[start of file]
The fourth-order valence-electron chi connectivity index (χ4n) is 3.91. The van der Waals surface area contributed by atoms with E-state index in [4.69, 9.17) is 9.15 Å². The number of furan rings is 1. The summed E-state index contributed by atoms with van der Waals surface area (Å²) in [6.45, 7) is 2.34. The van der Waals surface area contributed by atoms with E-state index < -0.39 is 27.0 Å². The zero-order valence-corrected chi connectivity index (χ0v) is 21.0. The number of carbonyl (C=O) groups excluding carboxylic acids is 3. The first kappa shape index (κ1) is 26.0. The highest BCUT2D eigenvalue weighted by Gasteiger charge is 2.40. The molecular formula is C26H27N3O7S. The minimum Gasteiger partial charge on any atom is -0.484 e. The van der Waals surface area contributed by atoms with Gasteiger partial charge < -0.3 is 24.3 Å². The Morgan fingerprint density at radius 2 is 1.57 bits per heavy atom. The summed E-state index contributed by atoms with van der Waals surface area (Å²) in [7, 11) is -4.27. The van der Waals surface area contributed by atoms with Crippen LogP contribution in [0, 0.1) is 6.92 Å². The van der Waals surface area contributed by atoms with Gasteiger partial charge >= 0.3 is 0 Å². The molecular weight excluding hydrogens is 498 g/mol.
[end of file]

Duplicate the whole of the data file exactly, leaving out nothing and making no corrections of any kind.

The fourth-order valence-electron chi connectivity index (χ4n) is 3.91. The van der Waals surface area contributed by atoms with E-state index in [4.69, 9.17) is 9.15 Å². The number of furan rings is 1. The summed E-state index contributed by atoms with van der Waals surface area (Å²) in [6.45, 7) is 2.34. The van der Waals surface area contributed by atoms with E-state index < -0.39 is 27.0 Å². The zero-order valence-corrected chi connectivity index (χ0v) is 21.0. The number of carbonyl (C=O) groups excluding carboxylic acids is 3. The first kappa shape index (κ1) is 26.0. The highest BCUT2D eigenvalue weighted by Gasteiger charge is 2.40. The molecular formula is C26H27N3O7S. The minimum Gasteiger partial charge on any atom is -0.484 e. The van der Waals surface area contributed by atoms with Gasteiger partial charge < -0.3 is 24.3 Å². The Morgan fingerprint density at radius 2 is 1.57 bits per heavy atom. The summed E-state index contributed by atoms with van der Waals surface area (Å²) in [7, 11) is -4.27. The van der Waals surface area contributed by atoms with Crippen LogP contribution in [0, 0.1) is 6.92 Å². The van der Waals surface area contributed by atoms with Gasteiger partial charge >= 0.3 is 0 Å². The molecular weight excluding hydrogens is 498 g/mol.